Ion Channels and Human Disorders


The human channelopathies are a rapidly expanding group of primarily genetic conditions. They are characterised by dysfunction of membrane‐bound glycoproteins (ion channels). Several neurological and general medical disorders have been shown to be owing to underlying ion‐channel dysfunction and genetic analysis is now often a routine clinical practice. These disorders exhibit extensive phenotypic and genetic heterogeneity with many distinct diseases caused by dysfunction of the same channel by differing mechanisms. With the advent of the next‐generation sequencing, we are discovering even greater genetic heterogeneity and our understanding of the mechanisms behind these diseases continues to extend as more functional analysis is performed and new techniques are developed. In the future, this will lead to the identification of better targeted treatments for these diseases.

Key Concepts

  • Channelopathies are commonly owing to mutations in functionally important regions of either pore‐forming or auxiliary channel subunits resulting in episodic disorders.
  • Mutations often cause disease by altering channel gating, voltage dependence or channel assembly and now there is also evidence for effects in posttranslational modification.
  • Channelopathies are now understood to present either with intermittent symptoms which may completely recover, have a secondary progression or may be a severe primary progressive disease. The location and type of the mutation often influence this.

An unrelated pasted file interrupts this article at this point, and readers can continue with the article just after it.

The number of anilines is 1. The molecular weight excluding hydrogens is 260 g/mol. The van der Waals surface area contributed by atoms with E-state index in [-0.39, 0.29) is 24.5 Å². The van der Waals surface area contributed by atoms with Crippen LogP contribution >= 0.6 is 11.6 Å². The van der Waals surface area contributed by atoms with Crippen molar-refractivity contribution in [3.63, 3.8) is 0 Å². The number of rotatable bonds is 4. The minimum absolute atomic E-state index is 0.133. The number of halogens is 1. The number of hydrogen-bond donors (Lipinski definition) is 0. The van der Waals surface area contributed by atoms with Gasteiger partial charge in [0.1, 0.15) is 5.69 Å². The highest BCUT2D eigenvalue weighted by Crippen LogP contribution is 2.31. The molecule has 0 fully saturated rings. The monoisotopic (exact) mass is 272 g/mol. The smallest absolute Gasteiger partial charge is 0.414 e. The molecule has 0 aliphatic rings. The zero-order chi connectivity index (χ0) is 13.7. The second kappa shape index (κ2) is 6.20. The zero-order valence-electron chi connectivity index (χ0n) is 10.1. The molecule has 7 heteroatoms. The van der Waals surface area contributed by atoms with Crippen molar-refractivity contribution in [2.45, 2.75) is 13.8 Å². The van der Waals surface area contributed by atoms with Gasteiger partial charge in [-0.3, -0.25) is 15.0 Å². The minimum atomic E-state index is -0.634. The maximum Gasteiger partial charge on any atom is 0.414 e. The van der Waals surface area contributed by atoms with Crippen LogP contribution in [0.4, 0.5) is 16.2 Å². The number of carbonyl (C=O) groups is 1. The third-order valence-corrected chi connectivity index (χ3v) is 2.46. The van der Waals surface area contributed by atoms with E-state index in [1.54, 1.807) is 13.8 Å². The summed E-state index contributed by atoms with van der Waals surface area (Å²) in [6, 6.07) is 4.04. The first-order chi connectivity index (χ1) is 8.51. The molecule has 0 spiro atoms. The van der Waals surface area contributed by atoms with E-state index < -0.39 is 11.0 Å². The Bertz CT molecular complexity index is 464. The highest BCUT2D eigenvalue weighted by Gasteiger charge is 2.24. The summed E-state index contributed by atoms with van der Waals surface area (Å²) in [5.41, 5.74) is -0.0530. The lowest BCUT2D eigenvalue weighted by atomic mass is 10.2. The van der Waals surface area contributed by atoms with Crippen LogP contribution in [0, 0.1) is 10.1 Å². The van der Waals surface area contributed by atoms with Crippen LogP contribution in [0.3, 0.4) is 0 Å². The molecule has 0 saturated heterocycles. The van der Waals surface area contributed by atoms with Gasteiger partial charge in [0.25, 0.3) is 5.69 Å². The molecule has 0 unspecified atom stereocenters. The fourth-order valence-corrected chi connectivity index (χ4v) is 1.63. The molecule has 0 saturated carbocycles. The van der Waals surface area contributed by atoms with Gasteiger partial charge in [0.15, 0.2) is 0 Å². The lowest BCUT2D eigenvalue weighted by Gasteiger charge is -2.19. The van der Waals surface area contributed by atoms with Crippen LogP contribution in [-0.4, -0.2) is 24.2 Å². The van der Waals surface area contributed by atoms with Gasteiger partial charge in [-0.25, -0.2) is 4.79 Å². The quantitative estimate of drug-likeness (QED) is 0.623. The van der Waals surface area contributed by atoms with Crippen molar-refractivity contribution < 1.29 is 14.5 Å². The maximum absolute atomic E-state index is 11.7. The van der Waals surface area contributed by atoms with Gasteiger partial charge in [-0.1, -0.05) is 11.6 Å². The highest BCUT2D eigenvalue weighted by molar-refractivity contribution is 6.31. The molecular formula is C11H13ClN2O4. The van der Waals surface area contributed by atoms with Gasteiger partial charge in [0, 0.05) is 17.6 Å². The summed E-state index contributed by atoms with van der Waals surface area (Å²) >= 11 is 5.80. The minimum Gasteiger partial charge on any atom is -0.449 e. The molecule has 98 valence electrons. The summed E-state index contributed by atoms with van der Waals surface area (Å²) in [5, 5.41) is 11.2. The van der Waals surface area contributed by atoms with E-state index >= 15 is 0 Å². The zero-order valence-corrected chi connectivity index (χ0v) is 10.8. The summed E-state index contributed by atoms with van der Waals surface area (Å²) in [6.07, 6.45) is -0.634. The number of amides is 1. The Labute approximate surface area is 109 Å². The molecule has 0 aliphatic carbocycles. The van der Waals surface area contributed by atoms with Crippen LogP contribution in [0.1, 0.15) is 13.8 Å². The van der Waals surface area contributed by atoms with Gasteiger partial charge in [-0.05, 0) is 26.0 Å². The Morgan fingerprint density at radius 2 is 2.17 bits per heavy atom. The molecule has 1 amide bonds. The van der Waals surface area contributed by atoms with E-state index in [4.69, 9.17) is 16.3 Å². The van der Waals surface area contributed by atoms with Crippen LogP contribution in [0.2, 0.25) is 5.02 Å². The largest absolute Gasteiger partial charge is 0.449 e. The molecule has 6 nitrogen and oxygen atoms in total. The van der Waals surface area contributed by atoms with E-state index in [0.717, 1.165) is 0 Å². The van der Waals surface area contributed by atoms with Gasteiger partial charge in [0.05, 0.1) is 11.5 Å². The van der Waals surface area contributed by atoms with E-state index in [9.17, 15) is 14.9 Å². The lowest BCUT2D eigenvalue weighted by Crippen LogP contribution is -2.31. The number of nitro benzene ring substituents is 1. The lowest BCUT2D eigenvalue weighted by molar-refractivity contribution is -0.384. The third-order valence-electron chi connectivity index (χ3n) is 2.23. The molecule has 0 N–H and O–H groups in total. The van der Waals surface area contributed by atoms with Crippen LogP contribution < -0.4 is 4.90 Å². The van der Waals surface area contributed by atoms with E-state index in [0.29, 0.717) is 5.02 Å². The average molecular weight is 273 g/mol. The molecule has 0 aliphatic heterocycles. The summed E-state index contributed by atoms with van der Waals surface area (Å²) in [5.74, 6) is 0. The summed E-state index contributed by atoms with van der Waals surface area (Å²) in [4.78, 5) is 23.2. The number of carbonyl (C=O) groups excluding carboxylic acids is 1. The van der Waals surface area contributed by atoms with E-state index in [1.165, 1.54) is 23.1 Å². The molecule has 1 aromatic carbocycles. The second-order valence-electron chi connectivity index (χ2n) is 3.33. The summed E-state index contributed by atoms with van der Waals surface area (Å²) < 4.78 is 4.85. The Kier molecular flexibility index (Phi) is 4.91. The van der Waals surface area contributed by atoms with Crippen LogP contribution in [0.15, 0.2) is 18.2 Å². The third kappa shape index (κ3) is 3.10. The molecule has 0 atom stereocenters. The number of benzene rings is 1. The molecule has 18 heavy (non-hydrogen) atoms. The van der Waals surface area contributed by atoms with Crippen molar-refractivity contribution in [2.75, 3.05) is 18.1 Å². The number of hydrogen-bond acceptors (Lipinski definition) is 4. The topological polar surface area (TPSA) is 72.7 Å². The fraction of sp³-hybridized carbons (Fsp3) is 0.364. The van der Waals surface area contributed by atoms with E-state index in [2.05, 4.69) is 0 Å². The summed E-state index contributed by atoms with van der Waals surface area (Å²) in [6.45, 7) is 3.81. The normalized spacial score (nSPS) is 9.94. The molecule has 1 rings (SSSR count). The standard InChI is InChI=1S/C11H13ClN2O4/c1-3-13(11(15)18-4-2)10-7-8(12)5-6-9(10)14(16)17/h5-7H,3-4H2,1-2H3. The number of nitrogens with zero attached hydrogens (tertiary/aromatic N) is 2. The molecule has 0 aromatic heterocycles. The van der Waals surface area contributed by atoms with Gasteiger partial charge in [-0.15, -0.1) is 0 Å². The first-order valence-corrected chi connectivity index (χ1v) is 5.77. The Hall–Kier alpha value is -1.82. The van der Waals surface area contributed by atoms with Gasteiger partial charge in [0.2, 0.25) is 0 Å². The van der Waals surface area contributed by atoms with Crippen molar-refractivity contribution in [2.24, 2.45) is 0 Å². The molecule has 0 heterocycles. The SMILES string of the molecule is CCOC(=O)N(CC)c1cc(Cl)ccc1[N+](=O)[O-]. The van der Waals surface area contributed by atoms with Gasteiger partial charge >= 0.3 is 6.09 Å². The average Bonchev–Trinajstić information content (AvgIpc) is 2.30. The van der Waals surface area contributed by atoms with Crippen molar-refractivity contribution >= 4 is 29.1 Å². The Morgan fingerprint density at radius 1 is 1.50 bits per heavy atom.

• Genetic heterogeneity is very common amongst the channelopathies and is likely to increase with the use of modern genetic analysis.
  • Channelopathies, such as myotonia congenita, have extensive phenotypic variability even within a single pedigree, making it difficult to predict and give accurate genetic counselling.

Keywords: channelopathy; myotonia; migraine; epilepsy; episodic ataxia; spinocerebellar ataxia

Figure 1. Schematic diagram demonstrating the main components of an ion channel. (a) Pore‐forming subunit; (b) aqueous pore; (c) ion selectivity filter; (d) voltage sensor; (e) gating mechanism and (f) auxiliary subunits.
Figure 2. (a) Representation of the membrane topology of the chloride channel. (b) Schematic diagram of the double‐barrelled ClC‐l channel. This shows two separate pores formed by each ClC‐l subunit.
Figure 3. (a) Membrane topology of the α subunit of the voltage‐gated calcium channel. Each domain (DI–IV) consists of six transmembrane segments (S1–6). The fourth segment (S4) in each domain acts as a voltage sensor. (b) Locations of EA2 (green circles), FHM (red circles) and SCA6 (blue) mutations in CACNA1A. (c) Representation of the P/Q‐type calcium channel with the central pore‐forming subunit (α1) and its auxiliary subunits (α2, β, γ and δ).
Figure 4. Tetramerisation of Kv1.1 subunits (α) with associated β subunits forming the voltage‐gated potassium channel.


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Further Reading

Cannon SC (2006) Pathomechanisms in channelopathies of skeletal muscle and brain. Annual Review of Neuroscience 29: 387–415.

Catterall WA, Dib‐Hajj S, Meisler MH and Pietrobon D (2008) Inherited neuronal ion channelopathies: new windows on complex neurological diseases. Journal of Neuroscience 28 (46): 11768–11777.

Matthews E, Fialho D, Tan SV, et al. (2010) The non‐dystrophic myotonias: molecular pathogenesis, diagnosis and treatment. Brain 133 (Pt 1): 9–22.

Pietrobon D (2010) Ca(V)2.1 channelopathies. Pflügers Archiv 460 (2): 375–393.

Spillane J, Kullmann DM and Hanna MG (2016) Genetic neurological channelopathies: molecular genetics and clinical phenotypes. Journal of Neurology, Neurosurgery and Psychiatry 87: 37–48.

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Raja Rayan, Dipa L, and Hanna, Michael G(Jan 2018) Ion Channels and Human Disorders. In: eLS. John Wiley & Sons Ltd, Chichester. [doi: 10.1002/9780470015902.a0005166.pub3]